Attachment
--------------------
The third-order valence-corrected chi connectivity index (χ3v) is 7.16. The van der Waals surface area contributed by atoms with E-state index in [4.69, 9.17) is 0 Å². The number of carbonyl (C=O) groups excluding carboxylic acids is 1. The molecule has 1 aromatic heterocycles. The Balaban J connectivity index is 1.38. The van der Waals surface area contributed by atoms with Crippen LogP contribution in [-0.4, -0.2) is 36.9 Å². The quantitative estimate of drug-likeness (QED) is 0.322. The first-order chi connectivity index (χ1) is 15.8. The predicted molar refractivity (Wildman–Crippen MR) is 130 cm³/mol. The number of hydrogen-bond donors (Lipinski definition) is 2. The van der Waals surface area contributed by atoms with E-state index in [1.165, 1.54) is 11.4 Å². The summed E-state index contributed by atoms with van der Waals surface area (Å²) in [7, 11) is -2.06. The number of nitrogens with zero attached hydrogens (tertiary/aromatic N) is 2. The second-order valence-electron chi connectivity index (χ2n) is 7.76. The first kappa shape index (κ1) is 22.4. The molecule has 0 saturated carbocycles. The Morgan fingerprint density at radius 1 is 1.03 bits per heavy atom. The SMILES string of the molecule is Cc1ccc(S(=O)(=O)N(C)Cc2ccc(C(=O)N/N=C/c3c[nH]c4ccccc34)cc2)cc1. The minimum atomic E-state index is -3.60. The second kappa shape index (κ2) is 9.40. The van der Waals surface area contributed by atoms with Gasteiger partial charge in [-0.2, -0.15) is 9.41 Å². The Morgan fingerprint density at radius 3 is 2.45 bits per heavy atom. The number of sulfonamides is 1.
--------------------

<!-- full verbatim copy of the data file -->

The third-order valence-corrected chi connectivity index (χ3v) is 7.16. The van der Waals surface area contributed by atoms with E-state index in [4.69, 9.17) is 0 Å². The number of carbonyl (C=O) groups excluding carboxylic acids is 1. The molecule has 1 aromatic heterocycles. The Balaban J connectivity index is 1.38. The van der Waals surface area contributed by atoms with Crippen LogP contribution in [-0.4, -0.2) is 36.9 Å². The quantitative estimate of drug-likeness (QED) is 0.322. The first-order chi connectivity index (χ1) is 15.8. The predicted molar refractivity (Wildman–Crippen MR) is 130 cm³/mol. The number of hydrogen-bond donors (Lipinski definition) is 2. The van der Waals surface area contributed by atoms with E-state index in [1.165, 1.54) is 11.4 Å². The summed E-state index contributed by atoms with van der Waals surface area (Å²) in [7, 11) is -2.06. The number of nitrogens with zero attached hydrogens (tertiary/aromatic N) is 2. The second-order valence-electron chi connectivity index (χ2n) is 7.76. The first kappa shape index (κ1) is 22.4. The molecule has 0 saturated carbocycles. The Morgan fingerprint density at radius 1 is 1.03 bits per heavy atom. The SMILES string of the molecule is Cc1ccc(S(=O)(=O)N(C)Cc2ccc(C(=O)N/N=C/c3c[nH]c4ccccc34)cc2)cc1. The minimum atomic E-state index is -3.60. The second kappa shape index (κ2) is 9.40. The van der Waals surface area contributed by atoms with Gasteiger partial charge in [-0.2, -0.15) is 9.41 Å². The Morgan fingerprint density at radius 3 is 2.45 bits per heavy atom. The number of sulfonamides is 1.